The inevitable response from comrades is that we have to be social democratic first and then - presumably when public opinion is more approving - proceed to a more socialist order. This stagist view of politics has historically been criticised as ‘gradualism’.

Gradualism - as Labour historian Andrew Thorpe describes it - means that “incrementally and by degrees, the party would gain support and pass legislation in an inexorable progress toward the socialist millennium." Booming capitalism would lead to more tax receipts and more money for state expenditure on social need and as the working class grew, more people would see the inequality and organise against it. All Labour had to do was keep winning elections and pass laws to - by degrees - transform capitalism into socialism. 

Today we have to ask ourselves: do current Labour left activists and intellectuals think that a Corbyn government can gradually, by degrees, lead us towards socialism? The plan to renationalise the rail is currently focused on waiting for the contracts to expire and then simply taking them back into public ownership – possibly as a co-operative of some kind. Even the plan for workers to be shareholders in capitalist enterprises will take around 20 years for workers to become majority shareholders. Will this happen without opposition? This leads us to the next question.

Why is there no extra-parliamentary action?

When Corbyn became leader he rapidly became a 'politician' in the traditional sense. This was a man who spent most of his adult life on picket lines, being arrested by the police and fronting campaigns for a thousand lost causes. Under his leadership we might expect Labour to turn outwards, become an organisation of social activism and struggle. Of course it never happened. Labour remains an electoral party only. The left might wish it did more extra parliamentary campaigns, but it doesn’t, and I doubt it ever will in any serious way.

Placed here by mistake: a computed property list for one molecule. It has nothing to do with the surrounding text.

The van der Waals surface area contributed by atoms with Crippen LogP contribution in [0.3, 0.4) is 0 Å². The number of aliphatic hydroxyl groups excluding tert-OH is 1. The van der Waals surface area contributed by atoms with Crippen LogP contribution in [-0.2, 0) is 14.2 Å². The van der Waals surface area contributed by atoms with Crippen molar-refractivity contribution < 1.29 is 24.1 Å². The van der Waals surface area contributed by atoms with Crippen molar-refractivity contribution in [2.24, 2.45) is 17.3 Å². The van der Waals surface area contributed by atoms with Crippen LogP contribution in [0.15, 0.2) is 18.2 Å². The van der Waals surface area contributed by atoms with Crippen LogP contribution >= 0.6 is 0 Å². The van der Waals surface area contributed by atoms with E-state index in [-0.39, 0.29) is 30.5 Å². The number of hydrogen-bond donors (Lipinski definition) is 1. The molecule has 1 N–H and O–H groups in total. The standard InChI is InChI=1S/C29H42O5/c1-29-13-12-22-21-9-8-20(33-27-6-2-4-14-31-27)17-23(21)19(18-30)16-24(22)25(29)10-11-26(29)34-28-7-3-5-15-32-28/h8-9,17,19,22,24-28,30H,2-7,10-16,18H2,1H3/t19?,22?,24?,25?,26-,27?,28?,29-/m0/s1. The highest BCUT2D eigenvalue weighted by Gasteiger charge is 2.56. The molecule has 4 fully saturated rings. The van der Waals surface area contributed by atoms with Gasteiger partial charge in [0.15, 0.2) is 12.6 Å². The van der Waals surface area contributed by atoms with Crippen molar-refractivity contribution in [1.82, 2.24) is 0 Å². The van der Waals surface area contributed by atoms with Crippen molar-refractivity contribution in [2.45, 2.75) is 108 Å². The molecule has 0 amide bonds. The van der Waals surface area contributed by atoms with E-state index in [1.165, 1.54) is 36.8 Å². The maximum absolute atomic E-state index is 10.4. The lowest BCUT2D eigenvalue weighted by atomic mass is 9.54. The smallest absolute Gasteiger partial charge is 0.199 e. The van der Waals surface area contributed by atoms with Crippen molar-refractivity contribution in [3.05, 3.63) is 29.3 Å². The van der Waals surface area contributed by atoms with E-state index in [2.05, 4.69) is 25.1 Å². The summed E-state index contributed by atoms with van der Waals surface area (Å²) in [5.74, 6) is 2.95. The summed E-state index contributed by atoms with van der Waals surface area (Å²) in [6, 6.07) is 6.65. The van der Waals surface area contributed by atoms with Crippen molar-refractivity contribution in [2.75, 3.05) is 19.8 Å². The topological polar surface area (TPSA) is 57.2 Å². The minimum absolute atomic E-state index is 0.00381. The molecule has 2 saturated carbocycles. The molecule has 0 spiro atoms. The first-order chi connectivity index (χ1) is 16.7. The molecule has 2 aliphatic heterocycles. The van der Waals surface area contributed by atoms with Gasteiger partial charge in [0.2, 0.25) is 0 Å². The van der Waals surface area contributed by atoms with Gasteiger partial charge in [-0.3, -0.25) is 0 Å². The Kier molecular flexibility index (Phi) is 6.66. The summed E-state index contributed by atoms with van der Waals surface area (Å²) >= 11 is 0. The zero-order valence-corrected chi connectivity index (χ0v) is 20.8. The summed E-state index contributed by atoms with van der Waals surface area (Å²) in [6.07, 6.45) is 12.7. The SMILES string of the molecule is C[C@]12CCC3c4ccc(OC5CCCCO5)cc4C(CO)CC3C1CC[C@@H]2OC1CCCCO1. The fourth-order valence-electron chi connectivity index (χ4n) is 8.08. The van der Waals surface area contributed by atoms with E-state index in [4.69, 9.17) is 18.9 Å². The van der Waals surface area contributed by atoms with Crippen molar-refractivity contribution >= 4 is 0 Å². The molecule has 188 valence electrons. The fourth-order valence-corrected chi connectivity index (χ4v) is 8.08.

It has always been the left’s role to push extra parliamentary politics of community campaigns or solidarity with strikers. If Bennism meant anything, then it referred to an inherent distrust of the political class and the British establishment and a kind of left populist view of mass protests and empowerment as the alternative. Only this time the Labour left has been weak at organising and providing support for any campaigns outside of the Labour bubble. This is not to say that it never happens. But whilst the left prides itself on the 200,000 people that joined Labour because of Corbyn, outside of election campaigns those people are not organised nor visible. Remember the housing campaigns under the coalition government? They seem like a lifetime ago.